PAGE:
Guidelines for Formal Presentations

Review literature and develop an outline of topical headings derived from your review. Organize material into a logical structure to convey related key findings and their sources. Synthesize for conclusions and analyze for implications in relation to rehabilitation counseling practice, research, and education. Provide sufficient copies of your final narrative outline and bibliography to the seminar group. Present your material verbally to the group and facilitate discussion on the topic.

Guidelines for Scholarly Paper

Identify topic and review with instructor. Conduct a comprehensive search, review and synthesis of the relevant literature. In addition to your descriptive presentation of the material, draw conclusions and identify implications in the same manner as you would in your verbal presentations above. Follow all conventions of APA style in developing and writing your paper. Provide sufficient copies of your paper for all seminar participants, by the end of the semester.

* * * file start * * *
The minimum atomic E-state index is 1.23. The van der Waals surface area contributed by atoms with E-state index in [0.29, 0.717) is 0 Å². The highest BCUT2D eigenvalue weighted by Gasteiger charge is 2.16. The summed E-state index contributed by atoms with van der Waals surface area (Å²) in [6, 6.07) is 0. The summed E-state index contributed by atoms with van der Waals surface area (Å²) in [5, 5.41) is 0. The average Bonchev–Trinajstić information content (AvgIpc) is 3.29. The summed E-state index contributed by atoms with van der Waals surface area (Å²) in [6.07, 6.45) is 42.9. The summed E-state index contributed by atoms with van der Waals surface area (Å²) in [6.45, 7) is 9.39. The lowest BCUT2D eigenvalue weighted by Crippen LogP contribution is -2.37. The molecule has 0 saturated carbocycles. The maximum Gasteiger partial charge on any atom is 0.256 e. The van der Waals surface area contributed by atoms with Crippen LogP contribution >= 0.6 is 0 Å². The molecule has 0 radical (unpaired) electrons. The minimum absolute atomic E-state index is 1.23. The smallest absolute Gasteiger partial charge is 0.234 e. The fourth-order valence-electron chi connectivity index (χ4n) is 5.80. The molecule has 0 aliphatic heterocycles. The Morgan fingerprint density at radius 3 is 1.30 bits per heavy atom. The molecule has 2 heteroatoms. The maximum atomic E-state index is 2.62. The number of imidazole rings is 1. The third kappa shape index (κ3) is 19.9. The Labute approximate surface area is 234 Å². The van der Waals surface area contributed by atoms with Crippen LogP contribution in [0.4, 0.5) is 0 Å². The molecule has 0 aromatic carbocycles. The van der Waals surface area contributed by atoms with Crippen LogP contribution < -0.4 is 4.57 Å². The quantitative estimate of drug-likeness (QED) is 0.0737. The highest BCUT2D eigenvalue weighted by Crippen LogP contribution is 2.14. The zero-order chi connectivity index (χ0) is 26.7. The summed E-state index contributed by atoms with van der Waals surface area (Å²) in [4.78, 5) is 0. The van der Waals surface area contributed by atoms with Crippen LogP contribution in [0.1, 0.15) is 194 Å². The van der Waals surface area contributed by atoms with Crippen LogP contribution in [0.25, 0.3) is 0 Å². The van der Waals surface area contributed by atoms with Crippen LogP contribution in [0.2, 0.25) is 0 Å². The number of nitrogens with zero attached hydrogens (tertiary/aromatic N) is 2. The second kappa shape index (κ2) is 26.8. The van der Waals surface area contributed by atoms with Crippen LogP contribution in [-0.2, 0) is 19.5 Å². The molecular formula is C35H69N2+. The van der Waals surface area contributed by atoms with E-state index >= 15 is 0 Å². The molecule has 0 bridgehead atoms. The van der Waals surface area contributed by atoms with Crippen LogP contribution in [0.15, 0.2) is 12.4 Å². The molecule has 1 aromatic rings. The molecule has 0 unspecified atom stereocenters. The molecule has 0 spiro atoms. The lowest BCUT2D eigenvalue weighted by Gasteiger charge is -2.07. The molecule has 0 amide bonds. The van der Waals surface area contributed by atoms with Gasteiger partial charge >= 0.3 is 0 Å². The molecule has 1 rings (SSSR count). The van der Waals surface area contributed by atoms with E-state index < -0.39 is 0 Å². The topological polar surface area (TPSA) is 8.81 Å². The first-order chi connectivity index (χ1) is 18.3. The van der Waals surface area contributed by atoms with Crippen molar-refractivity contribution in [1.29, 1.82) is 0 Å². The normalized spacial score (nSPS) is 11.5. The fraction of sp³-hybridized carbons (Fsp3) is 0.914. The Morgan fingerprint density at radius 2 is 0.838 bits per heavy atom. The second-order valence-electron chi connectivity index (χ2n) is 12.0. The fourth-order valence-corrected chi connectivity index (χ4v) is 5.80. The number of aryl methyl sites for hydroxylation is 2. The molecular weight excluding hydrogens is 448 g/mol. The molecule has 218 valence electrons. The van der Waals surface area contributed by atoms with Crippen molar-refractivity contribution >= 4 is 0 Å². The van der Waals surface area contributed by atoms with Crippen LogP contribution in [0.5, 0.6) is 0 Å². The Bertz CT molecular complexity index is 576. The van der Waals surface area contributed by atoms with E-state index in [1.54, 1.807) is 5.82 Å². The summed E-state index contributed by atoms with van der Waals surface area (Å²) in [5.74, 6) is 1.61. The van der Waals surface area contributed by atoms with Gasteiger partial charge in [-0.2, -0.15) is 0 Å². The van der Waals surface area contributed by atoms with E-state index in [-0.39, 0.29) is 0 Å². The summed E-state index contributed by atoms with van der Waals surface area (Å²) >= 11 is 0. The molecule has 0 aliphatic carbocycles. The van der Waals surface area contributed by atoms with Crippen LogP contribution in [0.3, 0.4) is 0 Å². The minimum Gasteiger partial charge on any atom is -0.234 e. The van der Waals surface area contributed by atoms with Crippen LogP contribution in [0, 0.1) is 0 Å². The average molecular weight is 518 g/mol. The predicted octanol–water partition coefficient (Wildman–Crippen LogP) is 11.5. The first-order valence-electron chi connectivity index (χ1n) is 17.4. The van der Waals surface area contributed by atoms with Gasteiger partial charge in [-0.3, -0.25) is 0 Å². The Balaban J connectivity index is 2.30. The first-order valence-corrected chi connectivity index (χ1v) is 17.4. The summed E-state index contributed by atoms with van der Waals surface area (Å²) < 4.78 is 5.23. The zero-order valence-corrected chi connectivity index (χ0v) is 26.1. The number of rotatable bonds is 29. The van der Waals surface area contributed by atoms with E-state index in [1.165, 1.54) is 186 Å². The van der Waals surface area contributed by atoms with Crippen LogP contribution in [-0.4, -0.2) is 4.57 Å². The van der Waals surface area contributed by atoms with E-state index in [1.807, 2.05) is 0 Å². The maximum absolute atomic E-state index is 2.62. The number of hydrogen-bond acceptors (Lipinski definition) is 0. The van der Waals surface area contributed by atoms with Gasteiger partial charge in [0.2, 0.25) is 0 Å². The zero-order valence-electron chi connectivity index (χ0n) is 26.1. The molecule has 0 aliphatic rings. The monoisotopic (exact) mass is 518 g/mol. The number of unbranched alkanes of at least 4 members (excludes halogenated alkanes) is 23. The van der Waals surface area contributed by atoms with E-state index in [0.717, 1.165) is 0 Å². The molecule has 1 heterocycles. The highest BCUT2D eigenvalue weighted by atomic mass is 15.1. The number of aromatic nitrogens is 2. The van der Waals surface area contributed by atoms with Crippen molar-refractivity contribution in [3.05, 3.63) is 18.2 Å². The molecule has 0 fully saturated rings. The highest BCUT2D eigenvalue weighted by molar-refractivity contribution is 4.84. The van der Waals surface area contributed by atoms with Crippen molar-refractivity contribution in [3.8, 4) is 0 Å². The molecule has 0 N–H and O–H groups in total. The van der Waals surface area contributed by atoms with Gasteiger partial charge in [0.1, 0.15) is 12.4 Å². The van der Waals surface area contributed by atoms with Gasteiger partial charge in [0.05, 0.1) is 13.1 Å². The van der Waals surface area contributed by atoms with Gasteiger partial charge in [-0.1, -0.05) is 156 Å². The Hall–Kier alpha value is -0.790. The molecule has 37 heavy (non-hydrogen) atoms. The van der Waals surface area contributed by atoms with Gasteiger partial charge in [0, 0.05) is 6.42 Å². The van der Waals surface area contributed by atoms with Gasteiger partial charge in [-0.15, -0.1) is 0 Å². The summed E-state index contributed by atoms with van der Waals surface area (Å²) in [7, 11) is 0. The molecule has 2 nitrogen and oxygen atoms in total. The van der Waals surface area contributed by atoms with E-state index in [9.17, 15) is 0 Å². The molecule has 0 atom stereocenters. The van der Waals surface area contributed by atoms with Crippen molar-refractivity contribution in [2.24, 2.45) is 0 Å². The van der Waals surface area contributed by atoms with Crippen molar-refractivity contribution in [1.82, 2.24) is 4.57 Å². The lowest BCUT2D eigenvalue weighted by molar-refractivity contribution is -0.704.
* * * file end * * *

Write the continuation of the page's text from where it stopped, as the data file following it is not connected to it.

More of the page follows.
G. Evaluation Criteria

Seminar group presentation (#1) (30%).
Seminar group presentation (#2) (30%)
Scholarly paper (40%).

H. Academic Honesty Policy:

Academic honesty is expected of all students. Students are expected to work to the best of their abilities and to submit their own work. Students must give appropriate credit to ideas borrowed from other sources. University policy states that, “academic dishonesty, including plagiarism, may result in a zero grade in the course and removal from the program”. The specific policy regarding academic integrity can be found at